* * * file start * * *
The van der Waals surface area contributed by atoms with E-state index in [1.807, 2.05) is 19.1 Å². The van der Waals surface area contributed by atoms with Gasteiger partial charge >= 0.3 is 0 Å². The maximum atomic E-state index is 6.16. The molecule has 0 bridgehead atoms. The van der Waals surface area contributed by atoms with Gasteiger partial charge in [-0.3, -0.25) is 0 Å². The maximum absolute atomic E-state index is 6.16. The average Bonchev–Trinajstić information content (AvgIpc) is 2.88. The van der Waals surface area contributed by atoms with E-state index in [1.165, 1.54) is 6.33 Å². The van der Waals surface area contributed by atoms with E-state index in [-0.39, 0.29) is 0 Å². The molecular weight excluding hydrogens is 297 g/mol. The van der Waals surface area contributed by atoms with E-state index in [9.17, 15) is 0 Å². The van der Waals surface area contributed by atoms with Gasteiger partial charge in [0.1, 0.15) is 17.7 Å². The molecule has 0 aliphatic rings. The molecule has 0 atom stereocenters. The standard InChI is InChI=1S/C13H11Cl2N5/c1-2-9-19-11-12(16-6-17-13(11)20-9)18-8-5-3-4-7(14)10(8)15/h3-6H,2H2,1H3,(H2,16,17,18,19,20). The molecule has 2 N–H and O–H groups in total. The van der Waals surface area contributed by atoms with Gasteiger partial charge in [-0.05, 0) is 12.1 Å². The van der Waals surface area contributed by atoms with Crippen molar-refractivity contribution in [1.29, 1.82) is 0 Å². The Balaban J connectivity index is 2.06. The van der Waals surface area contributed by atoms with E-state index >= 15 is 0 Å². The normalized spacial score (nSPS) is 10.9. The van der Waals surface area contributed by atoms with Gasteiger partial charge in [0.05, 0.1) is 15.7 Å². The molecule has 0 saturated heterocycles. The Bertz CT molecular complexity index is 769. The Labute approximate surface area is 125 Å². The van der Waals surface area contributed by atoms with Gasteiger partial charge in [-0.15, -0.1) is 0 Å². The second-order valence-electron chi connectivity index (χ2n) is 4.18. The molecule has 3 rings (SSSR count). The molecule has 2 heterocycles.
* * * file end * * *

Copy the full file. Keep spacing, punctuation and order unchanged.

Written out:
The van der Waals surface area contributed by atoms with E-state index in [1.807, 2.05) is 19.1 Å². The van der Waals surface area contributed by atoms with Gasteiger partial charge >= 0.3 is 0 Å². The maximum atomic E-state index is 6.16. The molecule has 0 bridgehead atoms. The van der Waals surface area contributed by atoms with Gasteiger partial charge in [-0.3, -0.25) is 0 Å². The maximum absolute atomic E-state index is 6.16. The average Bonchev–Trinajstić information content (AvgIpc) is 2.88. The van der Waals surface area contributed by atoms with E-state index in [1.165, 1.54) is 6.33 Å². The van der Waals surface area contributed by atoms with E-state index in [-0.39, 0.29) is 0 Å². The molecular weight excluding hydrogens is 297 g/mol. The van der Waals surface area contributed by atoms with E-state index in [9.17, 15) is 0 Å². The van der Waals surface area contributed by atoms with Gasteiger partial charge in [0.1, 0.15) is 17.7 Å². The molecule has 0 aliphatic rings. The molecule has 0 atom stereocenters. The standard InChI is InChI=1S/C13H11Cl2N5/c1-2-9-19-11-12(16-6-17-13(11)20-9)18-8-5-3-4-7(14)10(8)15/h3-6H,2H2,1H3,(H2,16,17,18,19,20). The molecule has 2 N–H and O–H groups in total. The van der Waals surface area contributed by atoms with Gasteiger partial charge in [-0.05, 0) is 12.1 Å². The van der Waals surface area contributed by atoms with Crippen molar-refractivity contribution in [1.29, 1.82) is 0 Å². The Balaban J connectivity index is 2.06. The van der Waals surface area contributed by atoms with E-state index >= 15 is 0 Å². The normalized spacial score (nSPS) is 10.9. The van der Waals surface area contributed by atoms with Gasteiger partial charge in [0.05, 0.1) is 15.7 Å². The molecule has 0 saturated heterocycles. The Bertz CT molecular complexity index is 769. The Labute approximate surface area is 125 Å². The van der Waals surface area contributed by atoms with Gasteiger partial charge in [-0.15, -0.1) is 0 Å². The second-order valence-electron chi connectivity index (χ2n) is 4.18. The molecule has 3 rings (SSSR count). The molecule has 2 heterocycles.